“I don’t know, I mean, he’s got to come out of there sometime,” Suzie said, ripping a bite out of her turkey sandwich with her perfectly white teeth.
“I gueff,” Chris said, his mouth full of burrito. He swallowed it down. “I guess.”
Suzie chased her bite with a sip of Diet Coke from her dewy wax cup. “It’s the third time this week Biff’s shoved him in that locker.”
Chris reached into his pocket and checked the time on his phone. “It’s been about an hour already.”
Suzie arched an eyebrow. “What if he runs out of air?”
“Impossible, there are at least a dozen vents.” Chris put his phone away and folded his hands in his lap.
Suzie pushed her chair away from the table, leaving her sandwich nearly whole on its red checkered wrapper. “But you know he has asthma!”

What’s going on in this scene? What are the characters saying? Do we even really care? I don’t. I couldn’t keep track of the dialogue because there was so much business in between. The only actions we really needed, I suppose, are Chris taking out his phone to check the time and Suzie pushing herself away from the table. The rest could be trimmed back significantly.

Don’t Stuff Adverbs in Dialogue Tags

This one needs no introduction or explanation. For the last time, folks, let’s lay it all out there: adverbs are like corn dogs. You think they’re a really good idea, then you eat a couple and you realize they’re much better in moderation. Don’t cut all adverbs out of your manuscript, but prune… aggressively. They don’t add much — only in special circumstances do they work — and they are usually a sign of a writer not trusting their reader.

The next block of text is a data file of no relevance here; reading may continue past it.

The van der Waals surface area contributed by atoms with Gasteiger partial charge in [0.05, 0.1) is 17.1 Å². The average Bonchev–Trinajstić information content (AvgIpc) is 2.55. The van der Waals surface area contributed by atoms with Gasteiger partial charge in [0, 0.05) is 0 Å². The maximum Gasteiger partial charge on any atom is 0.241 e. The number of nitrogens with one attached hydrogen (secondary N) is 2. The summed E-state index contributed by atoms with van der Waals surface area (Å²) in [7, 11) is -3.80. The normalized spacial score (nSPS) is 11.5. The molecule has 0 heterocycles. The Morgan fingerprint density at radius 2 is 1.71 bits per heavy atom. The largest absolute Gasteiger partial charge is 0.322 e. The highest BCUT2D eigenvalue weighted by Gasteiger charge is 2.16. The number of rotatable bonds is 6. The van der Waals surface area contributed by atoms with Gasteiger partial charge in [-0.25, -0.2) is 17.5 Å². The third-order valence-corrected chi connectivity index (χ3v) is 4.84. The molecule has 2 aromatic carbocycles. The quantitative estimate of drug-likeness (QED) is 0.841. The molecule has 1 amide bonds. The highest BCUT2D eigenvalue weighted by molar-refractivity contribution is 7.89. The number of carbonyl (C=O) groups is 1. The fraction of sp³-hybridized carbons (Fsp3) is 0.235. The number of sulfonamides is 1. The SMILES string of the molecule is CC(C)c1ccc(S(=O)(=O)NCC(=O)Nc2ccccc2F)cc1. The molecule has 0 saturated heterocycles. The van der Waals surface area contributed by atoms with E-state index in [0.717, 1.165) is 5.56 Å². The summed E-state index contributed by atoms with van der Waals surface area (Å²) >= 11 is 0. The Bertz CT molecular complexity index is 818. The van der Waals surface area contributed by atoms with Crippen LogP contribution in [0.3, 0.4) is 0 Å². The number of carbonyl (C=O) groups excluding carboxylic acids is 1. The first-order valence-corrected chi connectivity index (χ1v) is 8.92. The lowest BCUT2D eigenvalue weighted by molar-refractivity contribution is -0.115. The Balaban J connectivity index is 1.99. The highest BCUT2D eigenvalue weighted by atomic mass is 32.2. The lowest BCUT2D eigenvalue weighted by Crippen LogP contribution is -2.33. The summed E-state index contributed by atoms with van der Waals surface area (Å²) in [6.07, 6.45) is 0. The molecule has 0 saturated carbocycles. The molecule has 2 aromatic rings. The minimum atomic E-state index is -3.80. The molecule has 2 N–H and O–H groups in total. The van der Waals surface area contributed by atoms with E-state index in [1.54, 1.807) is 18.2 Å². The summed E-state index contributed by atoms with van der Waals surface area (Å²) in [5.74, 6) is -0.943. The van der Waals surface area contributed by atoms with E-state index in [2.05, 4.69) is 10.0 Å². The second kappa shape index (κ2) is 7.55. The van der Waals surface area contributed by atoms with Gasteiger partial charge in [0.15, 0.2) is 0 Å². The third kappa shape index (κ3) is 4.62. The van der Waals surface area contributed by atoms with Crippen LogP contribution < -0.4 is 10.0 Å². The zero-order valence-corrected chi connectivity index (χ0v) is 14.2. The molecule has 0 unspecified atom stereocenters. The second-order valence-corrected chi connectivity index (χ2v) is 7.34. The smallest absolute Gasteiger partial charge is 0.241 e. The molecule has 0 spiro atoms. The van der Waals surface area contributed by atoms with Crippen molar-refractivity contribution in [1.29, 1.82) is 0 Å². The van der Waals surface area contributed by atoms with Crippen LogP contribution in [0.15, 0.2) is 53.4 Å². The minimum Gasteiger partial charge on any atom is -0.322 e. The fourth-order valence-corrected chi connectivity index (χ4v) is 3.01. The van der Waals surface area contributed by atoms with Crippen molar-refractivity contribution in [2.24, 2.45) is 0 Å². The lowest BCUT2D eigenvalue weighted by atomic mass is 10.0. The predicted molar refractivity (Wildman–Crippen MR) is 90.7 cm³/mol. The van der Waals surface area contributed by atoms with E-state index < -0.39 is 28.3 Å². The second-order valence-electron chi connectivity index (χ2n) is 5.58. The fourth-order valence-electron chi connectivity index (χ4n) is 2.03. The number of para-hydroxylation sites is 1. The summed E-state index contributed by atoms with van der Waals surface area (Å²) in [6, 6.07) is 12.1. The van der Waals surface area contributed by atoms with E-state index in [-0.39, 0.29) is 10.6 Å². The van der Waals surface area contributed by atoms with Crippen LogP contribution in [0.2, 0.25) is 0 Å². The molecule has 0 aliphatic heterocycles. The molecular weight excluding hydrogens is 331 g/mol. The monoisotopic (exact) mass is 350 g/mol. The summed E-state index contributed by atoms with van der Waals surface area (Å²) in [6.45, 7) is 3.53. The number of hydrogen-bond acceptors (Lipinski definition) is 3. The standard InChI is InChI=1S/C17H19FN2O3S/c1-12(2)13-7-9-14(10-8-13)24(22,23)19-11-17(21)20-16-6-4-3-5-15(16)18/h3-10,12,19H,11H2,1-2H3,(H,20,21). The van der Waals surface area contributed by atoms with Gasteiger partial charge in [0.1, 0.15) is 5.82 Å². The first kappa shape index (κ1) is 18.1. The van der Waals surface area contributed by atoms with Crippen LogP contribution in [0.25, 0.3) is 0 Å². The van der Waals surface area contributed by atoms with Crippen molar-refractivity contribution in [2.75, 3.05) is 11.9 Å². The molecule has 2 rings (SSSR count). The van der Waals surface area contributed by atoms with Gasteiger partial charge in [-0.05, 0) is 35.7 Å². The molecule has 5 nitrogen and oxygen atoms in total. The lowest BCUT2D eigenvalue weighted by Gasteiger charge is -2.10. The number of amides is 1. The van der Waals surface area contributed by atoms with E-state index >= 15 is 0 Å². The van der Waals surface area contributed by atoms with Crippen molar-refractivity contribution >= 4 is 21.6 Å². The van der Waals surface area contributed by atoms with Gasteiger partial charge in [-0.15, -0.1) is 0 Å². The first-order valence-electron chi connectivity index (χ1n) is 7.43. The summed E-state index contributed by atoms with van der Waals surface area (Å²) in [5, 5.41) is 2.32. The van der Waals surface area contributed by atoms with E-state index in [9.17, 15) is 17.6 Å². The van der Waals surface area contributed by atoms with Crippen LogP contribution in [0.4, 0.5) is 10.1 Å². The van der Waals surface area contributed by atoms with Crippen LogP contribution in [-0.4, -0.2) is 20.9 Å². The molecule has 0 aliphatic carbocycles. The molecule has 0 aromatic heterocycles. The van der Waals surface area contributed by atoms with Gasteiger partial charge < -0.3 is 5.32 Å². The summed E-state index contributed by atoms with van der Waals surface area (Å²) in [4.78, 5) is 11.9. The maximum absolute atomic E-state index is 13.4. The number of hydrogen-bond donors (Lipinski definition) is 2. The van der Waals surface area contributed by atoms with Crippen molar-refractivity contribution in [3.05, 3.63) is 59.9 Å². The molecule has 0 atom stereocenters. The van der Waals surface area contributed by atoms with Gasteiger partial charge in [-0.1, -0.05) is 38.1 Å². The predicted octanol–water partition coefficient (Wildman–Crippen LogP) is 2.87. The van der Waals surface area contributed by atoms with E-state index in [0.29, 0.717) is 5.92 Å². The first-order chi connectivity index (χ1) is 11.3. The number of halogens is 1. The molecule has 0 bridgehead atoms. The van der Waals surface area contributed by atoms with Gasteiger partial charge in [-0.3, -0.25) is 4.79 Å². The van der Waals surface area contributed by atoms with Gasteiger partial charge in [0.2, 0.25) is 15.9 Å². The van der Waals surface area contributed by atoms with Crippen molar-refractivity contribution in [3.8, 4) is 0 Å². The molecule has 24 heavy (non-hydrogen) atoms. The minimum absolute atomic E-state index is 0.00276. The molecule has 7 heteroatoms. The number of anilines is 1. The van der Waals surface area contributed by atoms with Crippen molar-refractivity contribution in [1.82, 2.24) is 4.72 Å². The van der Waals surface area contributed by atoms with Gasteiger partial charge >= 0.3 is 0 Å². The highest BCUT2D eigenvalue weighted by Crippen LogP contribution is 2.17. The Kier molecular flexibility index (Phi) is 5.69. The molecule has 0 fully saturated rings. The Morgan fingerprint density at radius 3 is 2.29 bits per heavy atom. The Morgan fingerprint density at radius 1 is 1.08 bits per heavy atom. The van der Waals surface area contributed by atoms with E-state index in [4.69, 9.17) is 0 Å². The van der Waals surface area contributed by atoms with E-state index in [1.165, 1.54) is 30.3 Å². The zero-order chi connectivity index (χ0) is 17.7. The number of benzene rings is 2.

Dialogue conveys things. That’s the whole point of it. It tells us who a character is, how they talk, what they think, what they say aloud vs. what they keep inside, what people are planning to do, what people did, how people feel about things, etc. etc. etc. Good dialogue is very information-dense without hitting you over the head. If it is well-written, the reader learns new things without even realizing.

Adverbs and the other kinds of tagging errors I’ve discussed here just get in the way of good dialogue and make it too… obvious. That’s not what you should be aiming for. If you’re seeing a lot of adverbs, it’s time to really examine your dialogue and make sure you’re conveying what you need to in the actual scene and not leaning on adverbs as a crutch.

How to Write Excellent Dialogue Tags

Some things to remember about writing good dialogue:

  1. Make sure your tags aren’t redundant.
  2. Let the dialogue speak for itself and don’t rely on adverbs or choreography.
  3. This is advice for writing good anything: trust your reader.
  4. Make your dialogue information-dense but not obvious.
  5. Bonus: don’t play the name game!

“Now take this to heart and prosper!” she said, triumphantly, her fingers clacking on the keys of her MacBook as she wished her readers well. (Ba-dum bum ching! See what I did there?)

Hire me for fiction editing. I will comment on all facets of your manuscript, including, yes, those pesky dialogue tags!

What Editors Want

I had the great fortune to hang out with some editors recently and talk about writers. Especially new writers.

What is the #1 most important thing an editor wants from a new writer?

Is it astronomical talent and mind-blowing prose?

Writing is important, of course, but…

Is it a story worthy of the next Harry Potter/Twilight/Percy Jackson and the Olympians?

Story is important, oh yes, but…